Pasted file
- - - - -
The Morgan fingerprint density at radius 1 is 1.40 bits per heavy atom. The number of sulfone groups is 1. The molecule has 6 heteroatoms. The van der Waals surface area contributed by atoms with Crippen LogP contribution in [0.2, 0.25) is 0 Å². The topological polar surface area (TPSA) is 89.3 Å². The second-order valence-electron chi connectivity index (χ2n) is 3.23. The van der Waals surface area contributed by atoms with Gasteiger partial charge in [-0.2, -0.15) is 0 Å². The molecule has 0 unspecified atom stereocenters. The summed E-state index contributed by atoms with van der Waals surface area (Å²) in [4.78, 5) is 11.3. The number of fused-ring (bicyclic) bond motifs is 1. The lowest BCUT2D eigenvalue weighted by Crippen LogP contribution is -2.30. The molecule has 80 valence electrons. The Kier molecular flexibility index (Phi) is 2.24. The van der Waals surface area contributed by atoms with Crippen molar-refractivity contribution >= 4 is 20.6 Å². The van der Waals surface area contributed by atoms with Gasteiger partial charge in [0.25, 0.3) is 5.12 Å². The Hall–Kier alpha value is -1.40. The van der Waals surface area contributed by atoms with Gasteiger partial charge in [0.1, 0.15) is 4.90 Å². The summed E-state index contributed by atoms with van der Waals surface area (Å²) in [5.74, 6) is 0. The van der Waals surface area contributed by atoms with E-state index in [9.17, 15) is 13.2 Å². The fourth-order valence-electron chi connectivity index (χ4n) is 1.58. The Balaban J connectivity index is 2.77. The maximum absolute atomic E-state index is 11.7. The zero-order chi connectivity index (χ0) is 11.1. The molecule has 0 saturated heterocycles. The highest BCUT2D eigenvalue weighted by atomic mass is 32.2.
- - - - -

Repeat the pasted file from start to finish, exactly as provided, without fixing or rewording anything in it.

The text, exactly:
The Morgan fingerprint density at radius 1 is 1.40 bits per heavy atom. The number of sulfone groups is 1. The molecule has 6 heteroatoms. The van der Waals surface area contributed by atoms with Crippen LogP contribution in [0.2, 0.25) is 0 Å². The topological polar surface area (TPSA) is 89.3 Å². The second-order valence-electron chi connectivity index (χ2n) is 3.23. The van der Waals surface area contributed by atoms with Gasteiger partial charge in [-0.2, -0.15) is 0 Å². The molecule has 0 unspecified atom stereocenters. The summed E-state index contributed by atoms with van der Waals surface area (Å²) in [4.78, 5) is 11.3. The number of fused-ring (bicyclic) bond motifs is 1. The lowest BCUT2D eigenvalue weighted by Crippen LogP contribution is -2.30. The molecule has 80 valence electrons. The Kier molecular flexibility index (Phi) is 2.24. The van der Waals surface area contributed by atoms with Crippen molar-refractivity contribution >= 4 is 20.6 Å². The van der Waals surface area contributed by atoms with Gasteiger partial charge in [0.25, 0.3) is 5.12 Å². The Hall–Kier alpha value is -1.40. The van der Waals surface area contributed by atoms with Gasteiger partial charge in [0.1, 0.15) is 4.90 Å². The summed E-state index contributed by atoms with van der Waals surface area (Å²) in [5.74, 6) is 0. The van der Waals surface area contributed by atoms with E-state index in [9.17, 15) is 13.2 Å². The fourth-order valence-electron chi connectivity index (χ4n) is 1.58. The Balaban J connectivity index is 2.77. The maximum absolute atomic E-state index is 11.7. The zero-order chi connectivity index (χ0) is 11.1. The molecule has 0 saturated heterocycles. The highest BCUT2D eigenvalue weighted by atomic mass is 32.2.